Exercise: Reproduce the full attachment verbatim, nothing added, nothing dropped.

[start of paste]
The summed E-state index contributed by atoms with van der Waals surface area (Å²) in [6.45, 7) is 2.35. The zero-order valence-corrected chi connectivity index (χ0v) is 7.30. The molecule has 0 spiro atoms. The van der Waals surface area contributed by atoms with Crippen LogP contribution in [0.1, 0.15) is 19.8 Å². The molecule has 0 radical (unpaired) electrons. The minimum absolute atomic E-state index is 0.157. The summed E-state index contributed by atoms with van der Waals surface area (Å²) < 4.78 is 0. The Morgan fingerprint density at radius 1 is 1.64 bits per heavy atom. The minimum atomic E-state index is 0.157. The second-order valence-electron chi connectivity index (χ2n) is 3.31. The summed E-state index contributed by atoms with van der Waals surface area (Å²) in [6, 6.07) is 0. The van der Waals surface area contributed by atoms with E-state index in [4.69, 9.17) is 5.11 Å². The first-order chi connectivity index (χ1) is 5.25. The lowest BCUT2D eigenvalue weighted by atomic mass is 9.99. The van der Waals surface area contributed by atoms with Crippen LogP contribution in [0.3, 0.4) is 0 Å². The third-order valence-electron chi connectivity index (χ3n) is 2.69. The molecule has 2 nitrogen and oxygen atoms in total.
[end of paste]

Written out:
The summed E-state index contributed by atoms with van der Waals surface area (Å²) in [6.45, 7) is 2.35. The zero-order valence-corrected chi connectivity index (χ0v) is 7.30. The molecule has 0 spiro atoms. The van der Waals surface area contributed by atoms with Crippen LogP contribution in [0.1, 0.15) is 19.8 Å². The molecule has 0 radical (unpaired) electrons. The minimum absolute atomic E-state index is 0.157. The summed E-state index contributed by atoms with van der Waals surface area (Å²) < 4.78 is 0. The Morgan fingerprint density at radius 1 is 1.64 bits per heavy atom. The minimum atomic E-state index is 0.157. The second-order valence-electron chi connectivity index (χ2n) is 3.31. The summed E-state index contributed by atoms with van der Waals surface area (Å²) in [6, 6.07) is 0. The van der Waals surface area contributed by atoms with E-state index in [4.69, 9.17) is 5.11 Å². The first-order chi connectivity index (χ1) is 5.25. The lowest BCUT2D eigenvalue weighted by atomic mass is 9.99. The van der Waals surface area contributed by atoms with Crippen LogP contribution in [0.3, 0.4) is 0 Å². The third-order valence-electron chi connectivity index (χ3n) is 2.69. The molecule has 2 nitrogen and oxygen atoms in total.